Some of the most egregious examples of anti-Semitic art appear in German prints, paintings and sculptures. Many German woodcuts, for example, depict horned Jews associating with devils and pigs. Some of these illustrations show Jews feeding at the anuses of large pigs, says Ori Soltes, a professor at Georgetown University and the former director of the B’nai B’rith Klutznick National Jewish Museum in Washington.
This motif, called the Judensau, “Jew pig,” received attention last year as Germany celebrated the 500th anniversary of the start of the Protestant Reformation. Writing in Christianity Today, Deborah Pardo-Kaplan noted that a church in Wittenberg, St. Mary’s, where Luther preached regularly and where he married his wife and baptized six of their children, contains a 14th-century sculpture of the Jew-pig on its facade.
The sculpture is one of up to 200 on the theme made between the 13th and 18th centuries. Not only was it not removed or covered up, but it was cleaned in anticipation of the many visitors who would come to celebrate the anniversary of the Protestant Reformation, Ms. Pardo-Kaplan reports. She quotes a Lutheran sister in Germany, Joela Krüger, who wants the sculpture removed and who said, “The Judensau grieves people because our Lord is blasphemed.”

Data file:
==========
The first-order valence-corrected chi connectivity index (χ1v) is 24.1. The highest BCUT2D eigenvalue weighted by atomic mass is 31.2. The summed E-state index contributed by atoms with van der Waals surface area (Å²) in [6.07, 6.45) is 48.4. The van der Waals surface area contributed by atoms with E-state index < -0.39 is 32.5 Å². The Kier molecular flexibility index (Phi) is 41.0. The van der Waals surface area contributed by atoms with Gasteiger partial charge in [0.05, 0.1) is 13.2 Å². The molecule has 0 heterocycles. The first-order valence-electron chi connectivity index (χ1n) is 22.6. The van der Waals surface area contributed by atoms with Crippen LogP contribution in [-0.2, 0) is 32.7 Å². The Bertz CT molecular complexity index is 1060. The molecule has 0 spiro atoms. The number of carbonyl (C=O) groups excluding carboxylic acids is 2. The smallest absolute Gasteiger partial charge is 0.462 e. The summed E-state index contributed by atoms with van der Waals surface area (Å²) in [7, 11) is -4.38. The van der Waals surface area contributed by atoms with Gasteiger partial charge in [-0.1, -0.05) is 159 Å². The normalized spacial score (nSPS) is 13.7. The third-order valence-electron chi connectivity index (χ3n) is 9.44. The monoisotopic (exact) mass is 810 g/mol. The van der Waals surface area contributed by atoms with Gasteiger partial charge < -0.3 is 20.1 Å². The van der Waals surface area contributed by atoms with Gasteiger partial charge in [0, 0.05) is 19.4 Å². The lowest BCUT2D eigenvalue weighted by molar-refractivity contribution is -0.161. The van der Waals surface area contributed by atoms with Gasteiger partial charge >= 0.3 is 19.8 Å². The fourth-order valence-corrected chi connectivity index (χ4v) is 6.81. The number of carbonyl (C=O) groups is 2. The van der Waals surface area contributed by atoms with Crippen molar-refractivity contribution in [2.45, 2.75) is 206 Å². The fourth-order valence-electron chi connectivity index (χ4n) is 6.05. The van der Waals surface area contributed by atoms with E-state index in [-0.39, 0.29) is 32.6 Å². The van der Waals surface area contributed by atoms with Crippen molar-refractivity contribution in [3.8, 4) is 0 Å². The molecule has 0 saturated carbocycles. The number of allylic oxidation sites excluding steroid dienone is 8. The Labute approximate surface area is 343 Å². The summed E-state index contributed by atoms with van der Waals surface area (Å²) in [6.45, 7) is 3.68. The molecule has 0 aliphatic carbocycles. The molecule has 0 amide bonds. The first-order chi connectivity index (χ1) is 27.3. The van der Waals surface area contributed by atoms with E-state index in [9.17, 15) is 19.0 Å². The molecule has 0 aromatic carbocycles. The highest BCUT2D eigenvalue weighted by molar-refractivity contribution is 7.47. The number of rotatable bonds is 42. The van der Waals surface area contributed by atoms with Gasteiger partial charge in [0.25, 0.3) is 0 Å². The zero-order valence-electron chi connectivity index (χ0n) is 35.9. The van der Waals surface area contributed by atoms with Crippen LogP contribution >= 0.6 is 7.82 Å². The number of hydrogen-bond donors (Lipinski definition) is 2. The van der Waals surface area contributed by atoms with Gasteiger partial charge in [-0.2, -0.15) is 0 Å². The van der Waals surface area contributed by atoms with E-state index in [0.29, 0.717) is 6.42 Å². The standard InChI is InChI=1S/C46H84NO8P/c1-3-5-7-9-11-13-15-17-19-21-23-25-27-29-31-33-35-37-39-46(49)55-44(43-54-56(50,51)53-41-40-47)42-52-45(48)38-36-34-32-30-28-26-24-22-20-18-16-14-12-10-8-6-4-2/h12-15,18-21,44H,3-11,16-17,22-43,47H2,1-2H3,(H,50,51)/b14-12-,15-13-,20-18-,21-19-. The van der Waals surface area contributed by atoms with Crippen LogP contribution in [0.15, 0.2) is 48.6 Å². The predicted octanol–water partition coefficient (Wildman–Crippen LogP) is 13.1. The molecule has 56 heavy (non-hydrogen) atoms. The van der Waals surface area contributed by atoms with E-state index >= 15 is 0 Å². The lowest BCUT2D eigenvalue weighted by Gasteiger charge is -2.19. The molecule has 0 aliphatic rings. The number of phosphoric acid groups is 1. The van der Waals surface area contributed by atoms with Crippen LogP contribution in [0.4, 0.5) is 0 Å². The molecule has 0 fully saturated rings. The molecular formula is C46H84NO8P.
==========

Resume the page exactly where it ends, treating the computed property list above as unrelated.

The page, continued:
Anti-Semitic iconography also surfaced in exhibitions about Martin Luther at U.S. museums, including the Minneapolis Institute of Art’s 2016 exhibition “Martin Luther: Art and the Reformation.” Luther’s “Treatise on Usury,” for example, a pamphlet published in 1520 in Wittenberg, included a caricature on the title page of a Jewish man dressed lavishly. “Pay or give interest,” a German inscription states, “for I long for profit.” Luther may not have been responsible for the illustration, but “it hints at the reformer’s animosity towards the Jews,” the exhibition catalog notes.